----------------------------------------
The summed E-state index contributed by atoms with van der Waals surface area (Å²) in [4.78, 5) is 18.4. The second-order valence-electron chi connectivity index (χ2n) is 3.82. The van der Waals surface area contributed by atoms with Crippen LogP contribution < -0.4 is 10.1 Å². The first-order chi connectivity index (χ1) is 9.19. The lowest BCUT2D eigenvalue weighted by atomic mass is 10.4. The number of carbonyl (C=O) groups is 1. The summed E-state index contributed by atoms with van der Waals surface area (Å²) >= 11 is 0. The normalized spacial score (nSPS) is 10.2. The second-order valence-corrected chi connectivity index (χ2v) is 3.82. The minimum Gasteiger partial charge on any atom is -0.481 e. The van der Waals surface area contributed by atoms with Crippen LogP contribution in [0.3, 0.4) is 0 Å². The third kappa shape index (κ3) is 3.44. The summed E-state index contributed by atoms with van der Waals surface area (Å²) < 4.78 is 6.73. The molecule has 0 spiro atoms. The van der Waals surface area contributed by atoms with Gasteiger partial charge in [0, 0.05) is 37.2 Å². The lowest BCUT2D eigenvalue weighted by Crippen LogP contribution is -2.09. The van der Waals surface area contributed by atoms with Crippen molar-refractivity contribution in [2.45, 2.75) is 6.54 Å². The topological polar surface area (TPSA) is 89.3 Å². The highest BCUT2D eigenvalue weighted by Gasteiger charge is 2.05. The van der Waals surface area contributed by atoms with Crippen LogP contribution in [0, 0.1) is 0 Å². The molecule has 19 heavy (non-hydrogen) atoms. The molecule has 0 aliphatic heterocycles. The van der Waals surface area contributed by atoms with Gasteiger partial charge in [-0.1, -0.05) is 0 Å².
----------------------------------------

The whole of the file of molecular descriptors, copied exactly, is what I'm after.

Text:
The summed E-state index contributed by atoms with van der Waals surface area (Å²) in [4.78, 5) is 18.4. The second-order valence-electron chi connectivity index (χ2n) is 3.82. The van der Waals surface area contributed by atoms with Crippen LogP contribution < -0.4 is 10.1 Å². The first-order chi connectivity index (χ1) is 9.19. The lowest BCUT2D eigenvalue weighted by atomic mass is 10.4. The number of carbonyl (C=O) groups is 1. The summed E-state index contributed by atoms with van der Waals surface area (Å²) >= 11 is 0. The normalized spacial score (nSPS) is 10.2. The second-order valence-corrected chi connectivity index (χ2v) is 3.82. The minimum Gasteiger partial charge on any atom is -0.481 e. The van der Waals surface area contributed by atoms with Crippen LogP contribution in [0.3, 0.4) is 0 Å². The third kappa shape index (κ3) is 3.44. The summed E-state index contributed by atoms with van der Waals surface area (Å²) < 4.78 is 6.73. The molecule has 0 spiro atoms. The van der Waals surface area contributed by atoms with Gasteiger partial charge in [0, 0.05) is 37.2 Å². The lowest BCUT2D eigenvalue weighted by Crippen LogP contribution is -2.09. The van der Waals surface area contributed by atoms with Crippen molar-refractivity contribution in [2.45, 2.75) is 6.54 Å². The topological polar surface area (TPSA) is 89.3 Å². The highest BCUT2D eigenvalue weighted by Gasteiger charge is 2.05. The van der Waals surface area contributed by atoms with Crippen LogP contribution in [0, 0.1) is 0 Å². The molecule has 19 heavy (non-hydrogen) atoms. The molecule has 0 aliphatic heterocycles. The van der Waals surface area contributed by atoms with Gasteiger partial charge in [-0.1, -0.05) is 0 Å².